While there are many facets to putting life back together after divorce or a big break up, one of the most important involves the F-word. Yes, forgiveness. Of both self and other, and typically this means mostly other. Holding on to what went wrong, how you were wronged, how he/she made you do it – whatever your narrative – is a common and surefire way to stay locked in a state of negative intimacy with your ex.
Forgiveness is the ultimate baggage-reducer. Better than Botox, Viagra or pick-your-enhancer, nothing lands like laying down your arms. Besides the obvious benefits to your children and your blood pressure, it is an especially attractive building block for carving out a new relationship one day.
It’s shocking the number of people who are walking around profoundly wounded by a prior relationship, even getting into new (though eerily familiar) relationships with these wounds, and all along having no awareness that they are doing it. Who in their right mind would drag an ex out on a date with a new love interest? And yet that’s what happens when we’ve neglected the hard work of forgiveness.
“Think only of the past as its remembrance gives you pleasure,” instructs the main character in Jane Austen’s classic Pride & Prejudice. Blindly optimistic? Solid advice with gifts galore? Simple, but not easy? All of the above it turns out.
What would it be like to focus on the good things about a former relationship? Or the positives in the current situation? Not to spin it into something it wasn’t or isn’t, or to tell yourself anything other than the unvarnished truth about things, but to make a choice about where we let our thoughts take us. Remember that what we focus on tends to expand.
No matter the blast radius of the break up, there is room for forgiveness. And if not right away then consider taking micro steps toward it each day in any way you can think of. Consult the experts, friends, books, Google, tea leaves, whatever you can get your hands on. Two ideas follow:
The late author and spiritual coach Debbie Ford suggests you write a letter to yourself from your ex (or anyone who still causes you pain). Yes, you heard me right. You write the letter, but you are playing the part of the other person…speaking to yourself from their perspective. It’s one of the closest things to actually walking a mile in another’s shoes.
Warning: this AIN’T easy and takes fierce truth telling.
Another idea comes from Katherine Woodward Thomas of Gwyneth Paltrow and Chris Martin’s “conscious uncoupling” fame. You write an amends letter of sorts that releases you and the other person from the relationship. Here you tell the story of the uncoupling as you understand it, in neutral language, and take radical responsibility for your part in both the dynamics of the relationship and the break up.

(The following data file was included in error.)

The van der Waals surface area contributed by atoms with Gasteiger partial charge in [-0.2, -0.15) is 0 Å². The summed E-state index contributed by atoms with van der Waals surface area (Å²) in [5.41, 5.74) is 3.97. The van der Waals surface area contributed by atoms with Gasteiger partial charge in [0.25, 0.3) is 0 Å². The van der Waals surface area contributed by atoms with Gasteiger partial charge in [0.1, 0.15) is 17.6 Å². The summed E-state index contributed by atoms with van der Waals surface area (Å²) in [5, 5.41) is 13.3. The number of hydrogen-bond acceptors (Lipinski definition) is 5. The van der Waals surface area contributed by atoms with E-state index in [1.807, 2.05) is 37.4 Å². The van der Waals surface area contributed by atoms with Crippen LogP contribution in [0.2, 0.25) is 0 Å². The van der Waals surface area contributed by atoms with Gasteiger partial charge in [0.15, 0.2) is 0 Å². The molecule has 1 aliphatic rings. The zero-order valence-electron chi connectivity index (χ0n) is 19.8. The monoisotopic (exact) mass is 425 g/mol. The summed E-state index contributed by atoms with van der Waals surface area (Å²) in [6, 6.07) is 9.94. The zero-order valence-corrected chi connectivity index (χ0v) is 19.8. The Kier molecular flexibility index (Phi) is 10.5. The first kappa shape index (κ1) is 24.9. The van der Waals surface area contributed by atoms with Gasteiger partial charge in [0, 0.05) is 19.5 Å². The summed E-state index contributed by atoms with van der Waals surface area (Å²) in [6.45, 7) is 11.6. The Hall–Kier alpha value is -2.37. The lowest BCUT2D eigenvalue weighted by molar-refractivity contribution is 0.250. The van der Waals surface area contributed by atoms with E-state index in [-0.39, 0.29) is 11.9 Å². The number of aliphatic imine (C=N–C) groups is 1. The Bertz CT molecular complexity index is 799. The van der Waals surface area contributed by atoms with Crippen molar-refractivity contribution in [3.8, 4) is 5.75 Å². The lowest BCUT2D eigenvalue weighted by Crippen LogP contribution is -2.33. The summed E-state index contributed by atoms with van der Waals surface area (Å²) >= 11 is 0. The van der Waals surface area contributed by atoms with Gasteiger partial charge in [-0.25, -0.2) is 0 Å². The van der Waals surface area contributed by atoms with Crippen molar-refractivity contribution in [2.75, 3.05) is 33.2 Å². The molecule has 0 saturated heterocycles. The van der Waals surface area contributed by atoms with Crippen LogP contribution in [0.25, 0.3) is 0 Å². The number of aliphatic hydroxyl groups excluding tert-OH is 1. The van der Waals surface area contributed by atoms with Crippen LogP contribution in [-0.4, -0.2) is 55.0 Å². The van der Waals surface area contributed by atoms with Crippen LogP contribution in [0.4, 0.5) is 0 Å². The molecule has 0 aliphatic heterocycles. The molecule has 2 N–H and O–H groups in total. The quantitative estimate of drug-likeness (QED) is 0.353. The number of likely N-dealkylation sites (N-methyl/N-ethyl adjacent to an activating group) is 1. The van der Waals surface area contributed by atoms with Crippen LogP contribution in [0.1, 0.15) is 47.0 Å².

One of the most courageous conversations you can have with yourself is to ask: What role did I play in the way things unfolded? (Be sure to refer back to warning label on first idea.)
Some have to dig deeper than others here, because some folks have been really burned by anyone’s standards. Remember, though, all relationships contain two people, tangoing, yes? And as such there are two who contributed to both the success and demise of the relationship…even if one was a major ass.
Forgiveness is not the only work to be done, of course. There is a natural grieving process that takes years – some say half the number of years you were together – but forgiveness of self and other is a necessary door to walk through.
The old timers rightly remind us: “The past isn’t dead. It isn’t even past.“ (William Faulkner) and “History doesn’t repeat itself, but it rhymes.” (Mark Twain) Two things to chew on as you rebuild. And as you are no doubt picking up on, this work isn’t for the fainthearted. Welcome to the Big D.
Life is quirky, dynamic, changing and decidedly untidy. Life is not the way it’s supposed to be, it’s the way it is (to paraphrase Byron Katie). We, all of us, spend vital energy fighting what is. Why in the world do we do that?
If pain is the difference between how things are and how we want them to be, then forgiveness is at least a grape on that vine. Forgiveness does nothing to change the sometimes ugly reality of the past, but it’s a game-changer for the future. Ask anyone. Ask adult children of divorce.
And speaking of rebuilding…you gotta get out there. Whether for education, sport, self-esteem, interviewing future life partners or some other reason, hop on the dating train. Know that this typically involves something of the online persuasion. It’s not as desperate a move as you might think (check out a former post: My 12 Days on Match). Be open to entertaining the idea and remember that the universe rewards action.
So as you rebuild, one baby step at a time, repairing the Humpty Dumpty, topsy turvy that is now your life, don’t forget the glue of forgiveness.